Smeulders is currently working on a forthcoming exhibition on slavery and the Netherlands at the Rijksmuseum. She said that such projects are complicated to achieve because of the difficulty to find objects about the history of resistance and the abolition in the Caribbean. Unlike the UK and France, which have much larger collections that include art works depicting slavery, such representation did not exist in the Netherlands. As the result, the country still sees itself as a small, innocent and somehow tolerant nation. “It is harder to build an inclusive narrative when you have no object. It is hard to talk about something that people deny has ever existed.”
A topic that faces resistance
According to Lauro, Belgian relationship to its colonial past is paradoxical. On one hand, Belgium colonialism has been the most criticised because of the mass violence of the early colonial period under the Leopoldian regime, and of the crimes committed during the decolonisation process. On the other hand, Belgium is one of the least critical European countries when it comes to face colonial history. “It has often been said that in the 60s, 70s and 80s, Belgium experienced a colonial amnesia, but I think it is more a problem of not listening – and of silencing.”
The practice of ‘Black faces’ in Belgium folklore, that has recently attracted a lot of international attention, shows that “Belgium encounters a political problem that lied on the denial of racial discrimination and colonial violence” explained Lauro. Because Belgium colonial history is taught very little at school, people struggle to connect Black face practices with racial discrimination and the context of the colonial past.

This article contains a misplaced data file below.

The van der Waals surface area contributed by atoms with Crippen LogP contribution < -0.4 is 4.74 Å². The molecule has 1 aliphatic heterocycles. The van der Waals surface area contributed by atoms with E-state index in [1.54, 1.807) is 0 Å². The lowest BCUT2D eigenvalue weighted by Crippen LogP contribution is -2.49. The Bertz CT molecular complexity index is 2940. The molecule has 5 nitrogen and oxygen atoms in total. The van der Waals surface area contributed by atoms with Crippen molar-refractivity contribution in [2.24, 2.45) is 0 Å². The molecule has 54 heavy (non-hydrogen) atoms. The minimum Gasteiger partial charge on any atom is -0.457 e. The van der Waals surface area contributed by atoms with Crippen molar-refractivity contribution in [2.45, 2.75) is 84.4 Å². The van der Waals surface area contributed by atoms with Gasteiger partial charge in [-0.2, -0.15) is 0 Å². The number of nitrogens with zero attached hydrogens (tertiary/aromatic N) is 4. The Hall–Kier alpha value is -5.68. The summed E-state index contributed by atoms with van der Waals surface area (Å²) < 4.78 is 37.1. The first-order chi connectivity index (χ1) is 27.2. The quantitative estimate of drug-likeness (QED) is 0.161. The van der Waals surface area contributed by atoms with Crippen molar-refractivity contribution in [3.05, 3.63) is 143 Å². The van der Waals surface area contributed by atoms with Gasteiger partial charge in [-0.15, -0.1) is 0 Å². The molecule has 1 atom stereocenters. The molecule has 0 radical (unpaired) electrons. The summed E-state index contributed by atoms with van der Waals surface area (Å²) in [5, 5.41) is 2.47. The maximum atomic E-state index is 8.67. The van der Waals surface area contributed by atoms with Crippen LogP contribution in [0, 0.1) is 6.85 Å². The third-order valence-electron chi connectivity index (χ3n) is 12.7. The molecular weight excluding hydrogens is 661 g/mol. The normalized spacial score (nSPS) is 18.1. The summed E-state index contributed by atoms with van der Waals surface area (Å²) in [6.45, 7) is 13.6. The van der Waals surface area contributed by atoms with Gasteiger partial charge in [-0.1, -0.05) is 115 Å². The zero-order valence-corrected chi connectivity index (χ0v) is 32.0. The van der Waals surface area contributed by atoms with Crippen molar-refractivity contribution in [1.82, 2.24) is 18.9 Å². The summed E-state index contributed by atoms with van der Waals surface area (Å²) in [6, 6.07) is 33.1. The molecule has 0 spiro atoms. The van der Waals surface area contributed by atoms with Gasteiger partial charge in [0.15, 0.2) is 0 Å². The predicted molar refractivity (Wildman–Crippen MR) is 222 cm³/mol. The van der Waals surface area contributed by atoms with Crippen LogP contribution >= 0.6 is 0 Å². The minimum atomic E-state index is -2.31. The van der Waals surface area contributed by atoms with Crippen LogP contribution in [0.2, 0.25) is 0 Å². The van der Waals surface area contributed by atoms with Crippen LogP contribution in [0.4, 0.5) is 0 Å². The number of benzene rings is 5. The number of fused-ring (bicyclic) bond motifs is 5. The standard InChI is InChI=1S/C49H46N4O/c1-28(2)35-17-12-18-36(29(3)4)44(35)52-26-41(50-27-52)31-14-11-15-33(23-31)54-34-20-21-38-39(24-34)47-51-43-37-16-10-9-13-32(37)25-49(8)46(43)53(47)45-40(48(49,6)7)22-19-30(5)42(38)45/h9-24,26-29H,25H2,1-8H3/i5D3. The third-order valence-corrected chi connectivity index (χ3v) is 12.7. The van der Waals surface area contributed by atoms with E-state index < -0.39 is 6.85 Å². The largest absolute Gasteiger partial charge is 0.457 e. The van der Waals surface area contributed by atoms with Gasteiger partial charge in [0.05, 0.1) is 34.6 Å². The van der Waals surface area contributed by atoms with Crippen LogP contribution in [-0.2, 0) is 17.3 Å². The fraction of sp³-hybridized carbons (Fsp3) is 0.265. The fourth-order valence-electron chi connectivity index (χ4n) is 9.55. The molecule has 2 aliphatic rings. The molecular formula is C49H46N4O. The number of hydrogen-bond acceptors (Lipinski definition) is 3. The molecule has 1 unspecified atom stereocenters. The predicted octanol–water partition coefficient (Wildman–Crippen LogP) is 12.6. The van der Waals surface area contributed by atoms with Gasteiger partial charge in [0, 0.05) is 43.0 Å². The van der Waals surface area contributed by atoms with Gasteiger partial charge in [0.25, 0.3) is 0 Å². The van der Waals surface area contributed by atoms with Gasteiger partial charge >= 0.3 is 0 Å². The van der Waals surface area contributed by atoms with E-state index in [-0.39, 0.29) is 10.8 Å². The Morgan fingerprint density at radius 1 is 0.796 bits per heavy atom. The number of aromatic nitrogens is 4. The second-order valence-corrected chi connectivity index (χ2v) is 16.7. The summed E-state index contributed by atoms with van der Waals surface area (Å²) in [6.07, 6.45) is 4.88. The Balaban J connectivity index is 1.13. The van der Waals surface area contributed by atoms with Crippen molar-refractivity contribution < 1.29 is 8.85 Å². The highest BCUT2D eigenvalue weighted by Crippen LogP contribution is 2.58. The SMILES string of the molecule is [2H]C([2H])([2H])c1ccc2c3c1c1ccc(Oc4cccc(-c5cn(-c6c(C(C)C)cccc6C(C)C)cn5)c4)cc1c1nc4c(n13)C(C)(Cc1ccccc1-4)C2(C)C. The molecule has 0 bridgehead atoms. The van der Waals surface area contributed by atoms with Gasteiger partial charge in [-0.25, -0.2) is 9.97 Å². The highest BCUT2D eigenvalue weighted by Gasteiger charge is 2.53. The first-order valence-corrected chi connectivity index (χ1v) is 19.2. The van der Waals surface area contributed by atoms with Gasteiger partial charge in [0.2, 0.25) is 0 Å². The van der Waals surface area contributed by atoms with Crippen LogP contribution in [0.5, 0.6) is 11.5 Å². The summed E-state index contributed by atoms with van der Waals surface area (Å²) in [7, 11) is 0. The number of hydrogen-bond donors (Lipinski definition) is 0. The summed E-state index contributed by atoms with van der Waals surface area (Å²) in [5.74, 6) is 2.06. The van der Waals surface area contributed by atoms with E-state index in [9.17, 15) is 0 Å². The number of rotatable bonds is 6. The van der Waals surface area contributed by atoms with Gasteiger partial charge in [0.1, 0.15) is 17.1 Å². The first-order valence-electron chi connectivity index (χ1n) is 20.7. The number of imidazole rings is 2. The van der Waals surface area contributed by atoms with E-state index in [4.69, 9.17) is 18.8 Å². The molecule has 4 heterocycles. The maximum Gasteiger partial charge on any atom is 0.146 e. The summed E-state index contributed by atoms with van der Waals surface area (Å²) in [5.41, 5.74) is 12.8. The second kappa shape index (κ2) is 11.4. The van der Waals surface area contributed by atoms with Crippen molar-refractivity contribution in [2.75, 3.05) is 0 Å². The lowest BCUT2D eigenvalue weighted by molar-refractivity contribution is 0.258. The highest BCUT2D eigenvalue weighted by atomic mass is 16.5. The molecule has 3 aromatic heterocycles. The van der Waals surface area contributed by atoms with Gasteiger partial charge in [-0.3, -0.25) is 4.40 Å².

In today’s Europe, there is a political necessity to address the violence of the colonial past and the social exploitation that was attached to colonial rule. According to Vogel, “One of the reasons why it is difficult to address these questions is because there is still a significant amount of colonial nostalgia. Think about the number of colonial towns that were made World Heritage Sites all over the world. In a strange manner, the local inhabitants somehow integrated this colonial past as part of their own identity. History if full of really complex issues.” He also mentioned that in Brexit Britain, the colonial nostalgia is very present within a certain elite. The idea that Europeans brought modernisation to the rest of the world continues to constitute a common understanding. These narratives that have been coined already in colonial time are difficult to erase.
This debate revealed why it is crucial for Europe to engage with this difficult past, and that we should challenge these narratives that keep romanticising colonialism and present it as something that was not so harmful and that included positive sides. Acknowledging the colonial legacy in our contemporary societies is an essential step in the long process of decolonising European minds.